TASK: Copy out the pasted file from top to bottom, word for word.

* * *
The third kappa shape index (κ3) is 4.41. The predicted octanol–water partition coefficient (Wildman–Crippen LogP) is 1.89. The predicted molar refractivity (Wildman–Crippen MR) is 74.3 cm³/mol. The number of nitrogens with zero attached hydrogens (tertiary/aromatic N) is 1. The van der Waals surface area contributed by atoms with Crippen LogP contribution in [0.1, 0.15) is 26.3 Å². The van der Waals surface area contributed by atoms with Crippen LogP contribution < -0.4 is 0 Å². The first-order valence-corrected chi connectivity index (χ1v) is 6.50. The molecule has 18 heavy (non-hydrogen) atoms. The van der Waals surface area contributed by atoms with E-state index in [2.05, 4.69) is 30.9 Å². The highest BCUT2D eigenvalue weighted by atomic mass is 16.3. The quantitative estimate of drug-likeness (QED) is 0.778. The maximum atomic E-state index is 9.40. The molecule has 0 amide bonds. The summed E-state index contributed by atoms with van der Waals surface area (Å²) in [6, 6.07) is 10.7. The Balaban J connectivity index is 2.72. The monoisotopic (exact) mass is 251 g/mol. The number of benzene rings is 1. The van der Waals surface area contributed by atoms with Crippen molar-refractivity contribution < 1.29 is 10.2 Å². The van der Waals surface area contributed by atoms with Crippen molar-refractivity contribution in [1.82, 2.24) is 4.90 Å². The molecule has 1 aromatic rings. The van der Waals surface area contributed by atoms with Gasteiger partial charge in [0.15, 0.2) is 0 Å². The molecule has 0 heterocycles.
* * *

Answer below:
The third kappa shape index (κ3) is 4.41. The predicted octanol–water partition coefficient (Wildman–Crippen LogP) is 1.89. The predicted molar refractivity (Wildman–Crippen MR) is 74.3 cm³/mol. The number of nitrogens with zero attached hydrogens (tertiary/aromatic N) is 1. The van der Waals surface area contributed by atoms with Crippen LogP contribution in [0.1, 0.15) is 26.3 Å². The van der Waals surface area contributed by atoms with Crippen LogP contribution < -0.4 is 0 Å². The first-order valence-corrected chi connectivity index (χ1v) is 6.50. The molecule has 18 heavy (non-hydrogen) atoms. The van der Waals surface area contributed by atoms with E-state index in [2.05, 4.69) is 30.9 Å². The highest BCUT2D eigenvalue weighted by atomic mass is 16.3. The quantitative estimate of drug-likeness (QED) is 0.778. The maximum atomic E-state index is 9.40. The molecule has 0 amide bonds. The summed E-state index contributed by atoms with van der Waals surface area (Å²) in [6, 6.07) is 10.7. The Balaban J connectivity index is 2.72. The monoisotopic (exact) mass is 251 g/mol. The number of benzene rings is 1. The van der Waals surface area contributed by atoms with Crippen molar-refractivity contribution < 1.29 is 10.2 Å². The van der Waals surface area contributed by atoms with Crippen molar-refractivity contribution in [1.82, 2.24) is 4.90 Å². The molecule has 1 aromatic rings. The van der Waals surface area contributed by atoms with Gasteiger partial charge in [0.15, 0.2) is 0 Å². The molecule has 0 heterocycles.